The Ethical/Scientific Divide

The way Neuralink has been reporting scientific information has been a sore topic in the scientific community. Some criticised Elon for not registering its clinical trial with “ClinicalTrials.gov,” which is typical practice. Additionally, others in the community criticised Elon for communicating information via “casual social media updates.”

Rafael Yuste, an expert in the field of neurobiology, stated that Neuralink was only covered so widely because “a company associated with Elon Musk” made the product. He also mentioned the years of research in the same field by other companies that have been widely ignored by the wider public due to a lack of coverage.

Another overarching issue that is being spoken about is the ethical issues surrounding privacy and access to freedom of thought, as the company would have access to a large portion of your brain activity. Although it would be near impossible to extract “data” from the brain that hasn't been calibrated for, so this may not be an issue at all. Another potential issue to think about is the concept of a portion of society having better senses and abilities compared to the rest if the product were to ever go mainstream, as this would just create another societal divide.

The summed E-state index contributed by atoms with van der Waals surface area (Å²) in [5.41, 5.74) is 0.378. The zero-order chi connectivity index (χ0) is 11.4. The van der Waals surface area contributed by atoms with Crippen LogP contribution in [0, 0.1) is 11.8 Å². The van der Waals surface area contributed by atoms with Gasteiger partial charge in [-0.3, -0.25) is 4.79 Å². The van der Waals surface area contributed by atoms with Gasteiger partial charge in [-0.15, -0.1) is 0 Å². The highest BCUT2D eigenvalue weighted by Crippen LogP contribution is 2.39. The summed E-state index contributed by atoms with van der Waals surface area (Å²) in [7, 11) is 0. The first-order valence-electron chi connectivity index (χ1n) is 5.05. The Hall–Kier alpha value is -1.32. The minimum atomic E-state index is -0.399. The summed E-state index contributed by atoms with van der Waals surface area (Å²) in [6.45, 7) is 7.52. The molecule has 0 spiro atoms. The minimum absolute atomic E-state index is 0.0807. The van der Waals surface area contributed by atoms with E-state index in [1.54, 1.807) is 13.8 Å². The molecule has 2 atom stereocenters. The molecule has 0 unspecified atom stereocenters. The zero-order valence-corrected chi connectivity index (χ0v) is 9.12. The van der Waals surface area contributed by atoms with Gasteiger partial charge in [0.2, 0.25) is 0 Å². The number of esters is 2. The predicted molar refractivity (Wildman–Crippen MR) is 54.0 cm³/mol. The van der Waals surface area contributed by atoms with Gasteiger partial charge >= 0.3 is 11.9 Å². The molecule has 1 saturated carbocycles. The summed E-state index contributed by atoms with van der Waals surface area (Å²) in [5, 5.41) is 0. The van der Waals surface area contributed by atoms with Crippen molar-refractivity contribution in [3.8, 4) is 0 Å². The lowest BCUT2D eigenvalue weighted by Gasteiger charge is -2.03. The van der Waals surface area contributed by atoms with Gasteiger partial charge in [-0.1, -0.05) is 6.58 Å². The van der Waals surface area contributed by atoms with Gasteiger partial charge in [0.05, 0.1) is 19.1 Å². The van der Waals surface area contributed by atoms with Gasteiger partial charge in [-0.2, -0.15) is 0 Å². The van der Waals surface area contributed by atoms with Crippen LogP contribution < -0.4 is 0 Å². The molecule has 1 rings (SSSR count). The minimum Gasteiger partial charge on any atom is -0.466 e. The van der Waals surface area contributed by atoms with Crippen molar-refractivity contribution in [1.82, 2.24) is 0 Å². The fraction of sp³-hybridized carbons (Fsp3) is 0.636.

It could be seen as a large potential issue, but again, this is unlikely as Neuralink's main goal is to help those with limited senses or motor functions, and not the other way around. Also, the concept of a disabled person being “broken” and needing to be “fixed” may be seen as controversial, as many people with disabilities are confident and comfortable with themselves as they are and do not wish to be changed, but this is down to personal choice, of course.

Overall, the future seems bright for neurobiology, and so many people can gain help and a better quality of life due to its innovations. Hopefully, the coverage of Neuralink will prop up other scientific companies who have been working in the field for years, further prompting the rise of this amazing and new tech for the betterment of humanity.

Thanks for reading.